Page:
Hamid, as he returns with the drinks, explains that he remembers the first Intifada better, not least because he spent 1990 in prison for street-fighting against the occupying forces. He decided he had to fight, he says, "one day when I was 12 and the first Intifada was just starting. My mother came home and she was crying, and I didn't know why. She went into the bedroom and she was talking to my father, and then he made a phone call and her sisters came to the house with a first-aid kit. She didn't come out of her room for six hours, and when she did, her arm was in a sling. The soldiers broke her arm because she wouldn't let them look in her basket. She only had shopping and didn't see why she should let them look. She cried for days. I knew then I had to fight."
Yousef, on the other hand, has never been arrested. He is skinny, pale and geeky-looking. He has a habit of mumbling. He is 24; he was born two days before I was. Mujaheed has been trying to cut into the conversation ever since he stopped speaking, and now speaks over Yousef to explain, "The day I decided I really hated the Israelis and I would gladly die for my people was just after we came back to Palestine. I was about 10, and my parents took me and one of my brothers to visit my uncle in prison. When we arrived, they wouldn't let us in because we were so young, so my parents went in alone and left us sitting with the prison guards. There was barbed wire and just these Jewish soldiers and their dogs, who were snarling and sniffing at me. Sometimes when I am really angry I can still hear those dogs and remember how frightened I was that day."
These three men are part of a generation of Palestinians that is rapidly being lost to the cause of peaceful coexistence. They are the children of the first Intifada, who saw their parents try non-violent forms of resistance such as withholding taxes and ripping up their Israel-issued ID cards. They saw their parents being beaten and shot in return. Then they lived through the Oslo peace process, during which time the situation actually deteriorated for Palestinians. This was partly because of the corruption of the Palestinian Authority, but also because Israel introduced new restrictions and doubled the number of settlers in the Occupied Territories.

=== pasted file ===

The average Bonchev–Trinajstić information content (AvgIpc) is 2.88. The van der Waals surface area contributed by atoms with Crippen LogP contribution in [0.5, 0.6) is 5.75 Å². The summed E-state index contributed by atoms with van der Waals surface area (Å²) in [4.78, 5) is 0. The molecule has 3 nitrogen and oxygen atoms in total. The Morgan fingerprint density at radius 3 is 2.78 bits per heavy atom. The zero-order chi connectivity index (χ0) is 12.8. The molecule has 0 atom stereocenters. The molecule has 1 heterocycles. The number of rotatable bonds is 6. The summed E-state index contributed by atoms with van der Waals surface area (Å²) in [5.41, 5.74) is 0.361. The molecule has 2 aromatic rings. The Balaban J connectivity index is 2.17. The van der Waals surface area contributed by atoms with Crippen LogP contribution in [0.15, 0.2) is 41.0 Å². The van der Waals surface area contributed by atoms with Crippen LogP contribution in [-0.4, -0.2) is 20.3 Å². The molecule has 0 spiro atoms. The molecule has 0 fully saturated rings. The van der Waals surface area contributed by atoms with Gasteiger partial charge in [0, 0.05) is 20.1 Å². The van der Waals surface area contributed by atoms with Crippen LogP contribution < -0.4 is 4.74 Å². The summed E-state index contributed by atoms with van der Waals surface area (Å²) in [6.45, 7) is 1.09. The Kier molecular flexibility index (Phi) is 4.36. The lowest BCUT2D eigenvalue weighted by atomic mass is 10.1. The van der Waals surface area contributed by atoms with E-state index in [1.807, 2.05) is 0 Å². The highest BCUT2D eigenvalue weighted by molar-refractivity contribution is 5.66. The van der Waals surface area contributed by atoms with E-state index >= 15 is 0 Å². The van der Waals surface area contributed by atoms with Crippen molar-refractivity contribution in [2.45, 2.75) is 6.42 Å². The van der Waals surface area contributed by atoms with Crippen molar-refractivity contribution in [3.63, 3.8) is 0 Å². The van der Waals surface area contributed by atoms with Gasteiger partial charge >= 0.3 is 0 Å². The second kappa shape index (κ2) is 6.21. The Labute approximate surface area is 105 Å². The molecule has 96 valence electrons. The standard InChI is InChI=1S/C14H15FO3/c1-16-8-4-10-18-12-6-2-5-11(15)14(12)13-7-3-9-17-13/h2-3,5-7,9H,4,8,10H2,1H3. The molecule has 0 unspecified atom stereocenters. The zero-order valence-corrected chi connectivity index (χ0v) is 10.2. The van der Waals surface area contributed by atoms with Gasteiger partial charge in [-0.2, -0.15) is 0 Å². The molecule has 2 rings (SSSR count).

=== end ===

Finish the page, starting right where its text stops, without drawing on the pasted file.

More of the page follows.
I ask if any of them would like to become suicide bombers. All three of them nod vigorously. "Of course," Mujaheed says, as though it is a stupid question. My contact had warned me that the number of people loudly claiming that they want to be suicide bombers is high; if they all actually did it, the whole of the Middle East would be blown off the map. But Mujaheed, in particular, seems sincerely enthusiastic. He says breathlessly, "The Israelis are a fighting people; they are all soldiers so they are all targets. It is legitimate to kill them all." But what about, say, Israeli children? "We never attack them," he says. Er, you do, I add, as politely as I can. Lots of times. "Not deliberately. And if you ask about suicide bombing, ask us too what we think of Israelis killing our children every day. Ask us that."